1. The crowd’s reaction to Andy Dalton. Dalton makes his much-awaited appearance at New Era Field since his 49-yard touchdown pass to Tyler Boyd beat the Ravens on the final day of the 2017 season became the final piece to fall into place to end the Bills’ 17-year playoff drought. Ever since, Bills fans have have shown their appreciation by donating more than $400,000 to Dalton’s foundation to benefit sick children and kids with special needs. The foundation is reciprocating by making donations to Roswell Park Comprehensive Cancer Center Sunday morning. There’s a reasonable chance the ovation for Dalton will rival, and quite possibly exceed, the greeting the crowd gives the home team.
2. Josh Allen’s first preseason start. His steady climb up the depth chart appears to have reached its natural conclusion. By starting the traditional dress rehearsal for the first game of the regular season, Allen seemingly is on the verge of winning the competition against Nathan Peterman and AJ McCarron. He might not necessarily have to deliver another eye-opening play like his touchdown throw between defenders to Ray-Ray McCloud against Carolina or his TD dart to Rod Streater at Cleveland. But he needs to avoid making any sort of backslide, which could be difficult given the shoddy pass protection of the Bills’ offensive line. Allen did do a nice job of avoiding pressure against the Browns.
3. The run defense. Which were the real Bills run-stoppers? The ones that held the Panthers to a mere 53 yards on 26 carries or the ones that gave up 63 yards on the Browns’ first offensive series on the way to yielding 164 yards on the ground for the game? It might have only been a preseason game, but it was ugly. Carlos Hyde and his offensive line made it look too easy while tearing through a Buffalo front that had presumably taken big strides by signing free-agent tackle Star Lotulelei to a massive contract and trading up to make freakishly athletic linebacker Tremaine Edmunds a first-round draft pick. Edmunds largely looked lost in the early part of the Cleveland game, and the coaches, while in love with his immense skills, see him as having a good deal of work ahead to find his comfort zone.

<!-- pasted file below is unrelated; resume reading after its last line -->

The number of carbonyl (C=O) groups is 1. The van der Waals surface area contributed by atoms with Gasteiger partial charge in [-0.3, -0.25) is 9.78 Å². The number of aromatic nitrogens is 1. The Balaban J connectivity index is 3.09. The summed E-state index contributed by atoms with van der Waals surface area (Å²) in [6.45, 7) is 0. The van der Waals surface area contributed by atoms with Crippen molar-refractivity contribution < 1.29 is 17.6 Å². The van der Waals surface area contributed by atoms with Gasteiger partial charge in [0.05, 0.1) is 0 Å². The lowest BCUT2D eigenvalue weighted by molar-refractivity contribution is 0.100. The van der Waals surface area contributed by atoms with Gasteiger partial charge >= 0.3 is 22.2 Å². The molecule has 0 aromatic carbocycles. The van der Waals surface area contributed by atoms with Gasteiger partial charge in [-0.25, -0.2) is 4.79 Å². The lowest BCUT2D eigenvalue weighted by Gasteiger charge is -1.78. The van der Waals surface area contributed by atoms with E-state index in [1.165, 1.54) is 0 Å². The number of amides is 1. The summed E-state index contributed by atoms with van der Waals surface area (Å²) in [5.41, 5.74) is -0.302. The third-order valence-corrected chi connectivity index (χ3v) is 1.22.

4. The homecomings of Preston Brown and Cordy Glenn. The Cincinnati-born Brown, who had been with the Bills since they made him a third-round draft pick in 2014, wanted a major pay hike that the team wasn’t willing to give him and he wound up getting a modest deal to join his hometown team. He said he’s hoping to get chances to blitz and make splash plays that will show the Bills what they’re missing. His former teammates are also expecting Brown, who is big on trash-talk, to do plenty of chirping. Glenn -- who the Bills traded to the Bengals, along with first- and fifth-round picks, to move up to the 12th overall choice -- is the opposite. He’ll quietly go about his business, unconcerned if anyone beyond Marvin Lewis and the rest of the Bengals’ decision-makers notices. The Bengals needed a big upgrade at left tackle and believe Glenn, provided he stays healthier than he was in Buffalo, can provide it.
5. The punting competition. All of a sudden, this got really interesting. Before the Seattle Seahawks released Jon Ryan last Monday, Colton Schmidt pretty much figured to be a lock to keep the job he has held for the past four seasons. Having parted ways with Cory Carter after he suffered a torn ACL against the Browns, the Bills pounced on the chance to acquire Ryan, who is expected to give Schmidt a much harder push to remain on the roster. As Bills kicker Stephen Hauschka, Ryan’s former Seattle teammate, said earlier in the week, Schmidt and Ryan are “fighting for their careers.” Given that there are only two preseason games left, every punt (including those in practice) will carry plenty of weight.